eli5 Django

Marcelino Veloso III,

Imagine the request-response pattern.

A client, usually a browser, makes a request to an http server. The server responds with data from a database, templated with html, css and js.

The request

  1. When runserver starts and we click on, the browser initiates an HttpRequest to the server.
  2. Django matches the endpoint of this url to a developer-defined UrlPattern route.
  3. What is the endpoint? Well, it's the tip of the url. In the url above, it would be /: this is the tip, the endpoint.
  4. The router's matching process goes something like this for url
    1. Does endpoint of match /about? No.
    2. Does endpoint of match /contact-us? No.
    3. Does endpoint of match /? Yes

The response

  1. The endpoint / is typically the homepage of the website.
  2. It's up to the developer to construct how this View looks like, typically by combining html, css, and js with data.
  3. So the UrlRoute represents a pre-constructed homepage View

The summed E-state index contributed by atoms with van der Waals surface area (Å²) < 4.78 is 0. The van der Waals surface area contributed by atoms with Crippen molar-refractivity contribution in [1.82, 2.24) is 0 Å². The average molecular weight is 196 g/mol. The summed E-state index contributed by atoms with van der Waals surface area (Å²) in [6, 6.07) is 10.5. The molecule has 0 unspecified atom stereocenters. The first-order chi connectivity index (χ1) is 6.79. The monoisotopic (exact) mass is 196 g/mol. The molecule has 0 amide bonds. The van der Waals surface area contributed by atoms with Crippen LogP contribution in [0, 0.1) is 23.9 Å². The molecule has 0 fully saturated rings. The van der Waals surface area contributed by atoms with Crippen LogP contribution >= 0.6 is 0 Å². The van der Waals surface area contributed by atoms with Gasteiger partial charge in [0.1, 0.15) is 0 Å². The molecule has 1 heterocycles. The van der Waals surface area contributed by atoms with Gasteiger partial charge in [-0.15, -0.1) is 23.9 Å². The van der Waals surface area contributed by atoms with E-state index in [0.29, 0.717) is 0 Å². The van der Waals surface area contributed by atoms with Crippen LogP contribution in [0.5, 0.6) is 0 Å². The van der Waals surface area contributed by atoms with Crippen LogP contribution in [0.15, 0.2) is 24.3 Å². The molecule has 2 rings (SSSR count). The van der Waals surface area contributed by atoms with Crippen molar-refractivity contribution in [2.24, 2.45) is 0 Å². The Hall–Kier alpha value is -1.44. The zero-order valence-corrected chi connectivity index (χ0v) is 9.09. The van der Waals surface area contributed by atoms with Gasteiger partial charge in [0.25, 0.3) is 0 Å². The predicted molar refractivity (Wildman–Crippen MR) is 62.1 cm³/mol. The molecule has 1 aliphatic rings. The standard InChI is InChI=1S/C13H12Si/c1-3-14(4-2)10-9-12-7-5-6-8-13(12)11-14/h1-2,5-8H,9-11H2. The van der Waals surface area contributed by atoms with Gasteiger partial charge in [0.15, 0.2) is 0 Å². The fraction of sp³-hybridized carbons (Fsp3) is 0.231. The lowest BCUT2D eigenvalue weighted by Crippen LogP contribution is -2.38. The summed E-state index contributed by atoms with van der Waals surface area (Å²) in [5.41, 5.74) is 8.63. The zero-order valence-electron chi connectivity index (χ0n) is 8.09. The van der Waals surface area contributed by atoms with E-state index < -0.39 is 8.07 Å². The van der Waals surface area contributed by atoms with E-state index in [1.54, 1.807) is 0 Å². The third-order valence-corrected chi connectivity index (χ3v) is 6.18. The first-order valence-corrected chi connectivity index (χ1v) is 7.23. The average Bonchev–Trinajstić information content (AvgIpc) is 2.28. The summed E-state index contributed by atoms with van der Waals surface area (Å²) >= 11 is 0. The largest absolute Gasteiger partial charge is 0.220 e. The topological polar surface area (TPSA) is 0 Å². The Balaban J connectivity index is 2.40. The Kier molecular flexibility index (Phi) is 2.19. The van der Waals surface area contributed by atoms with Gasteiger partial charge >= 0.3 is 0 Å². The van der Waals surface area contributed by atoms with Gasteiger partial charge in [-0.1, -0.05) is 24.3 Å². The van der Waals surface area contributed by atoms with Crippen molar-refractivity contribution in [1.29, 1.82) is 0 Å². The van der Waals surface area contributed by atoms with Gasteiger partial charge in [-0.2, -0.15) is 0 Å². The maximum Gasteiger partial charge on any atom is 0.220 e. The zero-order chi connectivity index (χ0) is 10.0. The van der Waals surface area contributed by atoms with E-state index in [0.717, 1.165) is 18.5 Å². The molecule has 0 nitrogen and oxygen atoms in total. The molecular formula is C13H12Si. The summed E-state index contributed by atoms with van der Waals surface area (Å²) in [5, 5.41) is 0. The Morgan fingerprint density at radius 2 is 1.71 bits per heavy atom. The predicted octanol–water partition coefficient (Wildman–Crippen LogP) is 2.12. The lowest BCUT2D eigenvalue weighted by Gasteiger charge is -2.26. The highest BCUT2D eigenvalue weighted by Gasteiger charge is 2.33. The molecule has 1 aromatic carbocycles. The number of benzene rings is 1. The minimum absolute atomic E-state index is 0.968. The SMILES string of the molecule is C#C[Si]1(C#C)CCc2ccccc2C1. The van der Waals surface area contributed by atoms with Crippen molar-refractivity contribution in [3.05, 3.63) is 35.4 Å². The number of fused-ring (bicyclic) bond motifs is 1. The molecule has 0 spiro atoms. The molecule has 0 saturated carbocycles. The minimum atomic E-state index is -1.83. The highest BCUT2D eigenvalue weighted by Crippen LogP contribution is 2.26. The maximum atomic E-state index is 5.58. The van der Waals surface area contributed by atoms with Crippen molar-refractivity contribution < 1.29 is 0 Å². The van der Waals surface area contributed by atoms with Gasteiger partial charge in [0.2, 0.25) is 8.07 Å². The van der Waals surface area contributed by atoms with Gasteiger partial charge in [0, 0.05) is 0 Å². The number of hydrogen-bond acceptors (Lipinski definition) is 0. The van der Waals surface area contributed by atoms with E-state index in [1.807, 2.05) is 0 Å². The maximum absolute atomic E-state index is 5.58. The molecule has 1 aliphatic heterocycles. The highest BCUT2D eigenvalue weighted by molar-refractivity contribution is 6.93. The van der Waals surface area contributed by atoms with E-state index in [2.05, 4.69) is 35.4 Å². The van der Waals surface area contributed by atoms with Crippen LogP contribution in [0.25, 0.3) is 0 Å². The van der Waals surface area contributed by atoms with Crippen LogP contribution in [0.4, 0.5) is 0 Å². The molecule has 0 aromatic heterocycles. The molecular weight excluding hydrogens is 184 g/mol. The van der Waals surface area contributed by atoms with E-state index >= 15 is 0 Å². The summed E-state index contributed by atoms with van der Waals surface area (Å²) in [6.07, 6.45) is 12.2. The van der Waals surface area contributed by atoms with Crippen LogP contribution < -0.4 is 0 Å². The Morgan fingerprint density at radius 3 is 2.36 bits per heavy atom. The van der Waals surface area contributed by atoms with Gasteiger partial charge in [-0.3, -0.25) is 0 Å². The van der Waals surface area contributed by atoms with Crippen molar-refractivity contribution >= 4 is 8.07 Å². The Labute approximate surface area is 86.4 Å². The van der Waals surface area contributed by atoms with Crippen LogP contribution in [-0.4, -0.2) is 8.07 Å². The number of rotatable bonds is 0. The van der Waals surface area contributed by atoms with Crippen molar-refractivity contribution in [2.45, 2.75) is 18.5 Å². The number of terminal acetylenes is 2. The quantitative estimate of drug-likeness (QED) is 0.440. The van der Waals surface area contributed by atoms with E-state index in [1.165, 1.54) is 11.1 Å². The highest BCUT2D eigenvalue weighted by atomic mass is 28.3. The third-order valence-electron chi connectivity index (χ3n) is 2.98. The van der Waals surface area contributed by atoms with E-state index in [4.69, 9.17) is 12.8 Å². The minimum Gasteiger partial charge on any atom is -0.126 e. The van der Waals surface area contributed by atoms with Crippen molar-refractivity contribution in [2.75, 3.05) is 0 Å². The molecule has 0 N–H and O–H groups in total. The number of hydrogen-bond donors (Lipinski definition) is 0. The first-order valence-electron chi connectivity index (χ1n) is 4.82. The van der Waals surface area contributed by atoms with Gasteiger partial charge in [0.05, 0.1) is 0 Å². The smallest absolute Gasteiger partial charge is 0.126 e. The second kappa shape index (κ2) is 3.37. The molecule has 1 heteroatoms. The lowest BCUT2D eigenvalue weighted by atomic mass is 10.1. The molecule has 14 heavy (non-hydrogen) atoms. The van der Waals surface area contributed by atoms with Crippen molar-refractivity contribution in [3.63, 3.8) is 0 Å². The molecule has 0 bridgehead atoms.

4. This View, based on, will then be rendered as a HttpResponse for the browser.


We started with a requesting url and retrieved a viewable response.

  1. The url's endpoint made an HttpRequest to the server.
  2. The server looked for UrlPatterns, replying with: "Yes, I have a View representing request to /"
  3. This View is packaged into an HttpResponse for rendering in the browser.
  4. Since the View will likely contain other urls... we can expect more request-response cycles.

This is a naive understanding of the flow but should cover how clicks become views.

For a more comprehensive approach, the constantly updated books of Will Vincent are likely your best bet in understanding Django better. He uses class-based views for his examples so this might be appreciated further by diving into the more functional approach used by Django Girls.